DES MOINES, Iowa – The five Iowa school districts that currently use voluntary diversity plans to deny open enrollment can no longer do so under a new law. Gov. Kim Reynolds signed HF 228 into law on Monday.
The new law also waives the March 1 deadline to apply for open enrollment for the 2021-2022 school year for families in those school districts. Receiving school districts can still deny open enrollment requests if there is insufficient building space or if they are under a court-ordered desegregation plan and receiving a new student would adversely affect compliance with that court order.
Before the new law passed school districts could deny open enrollment requests for students that do not meet certain criteria if they utilized a voluntary diversity plan. Des Moines, Davenport, and Waterloo base their plans on socio-economic criteria. For instance, in Des Moines, students who do not qualify for free or reduced school lunches can be denied open enrollment. Currently, a family of four whose household income exceeds $49,025 would not be eligible. Postville and West Liberty base their diversity plans upon English as a second language learner status.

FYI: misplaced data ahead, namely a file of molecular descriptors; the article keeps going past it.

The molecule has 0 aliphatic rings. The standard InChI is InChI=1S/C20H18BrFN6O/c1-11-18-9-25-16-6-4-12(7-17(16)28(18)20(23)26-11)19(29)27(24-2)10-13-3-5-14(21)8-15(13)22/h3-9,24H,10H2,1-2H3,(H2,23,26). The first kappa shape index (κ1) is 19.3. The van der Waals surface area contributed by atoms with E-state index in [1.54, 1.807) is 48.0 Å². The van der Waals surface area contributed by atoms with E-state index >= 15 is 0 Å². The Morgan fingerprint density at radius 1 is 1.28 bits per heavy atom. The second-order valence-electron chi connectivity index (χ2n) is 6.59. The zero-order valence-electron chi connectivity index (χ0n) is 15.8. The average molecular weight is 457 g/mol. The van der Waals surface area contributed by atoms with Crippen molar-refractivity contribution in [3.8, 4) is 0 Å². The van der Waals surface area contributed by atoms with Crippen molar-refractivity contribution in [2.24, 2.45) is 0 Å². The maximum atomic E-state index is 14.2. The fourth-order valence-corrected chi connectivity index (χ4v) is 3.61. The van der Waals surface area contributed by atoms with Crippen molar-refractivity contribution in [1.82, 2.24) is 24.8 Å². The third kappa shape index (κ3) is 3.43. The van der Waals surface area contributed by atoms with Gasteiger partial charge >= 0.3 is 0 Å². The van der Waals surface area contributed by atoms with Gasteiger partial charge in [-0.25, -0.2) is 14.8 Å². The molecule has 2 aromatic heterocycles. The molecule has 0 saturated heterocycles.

Prohibiting the use of voluntary diversity plans to deny open enrollment was part of Reynolds’ “Student First” agenda that she introduced during her State of the State address.
The Iowa House originally passed the bill on February 2 by a 56 to 32 vote. The Iowa Senate amended the bill and passed it on April 6 by a 29 to 17 vote. The Iowa House passed the bill again by a 56 to 37 vote on April 20.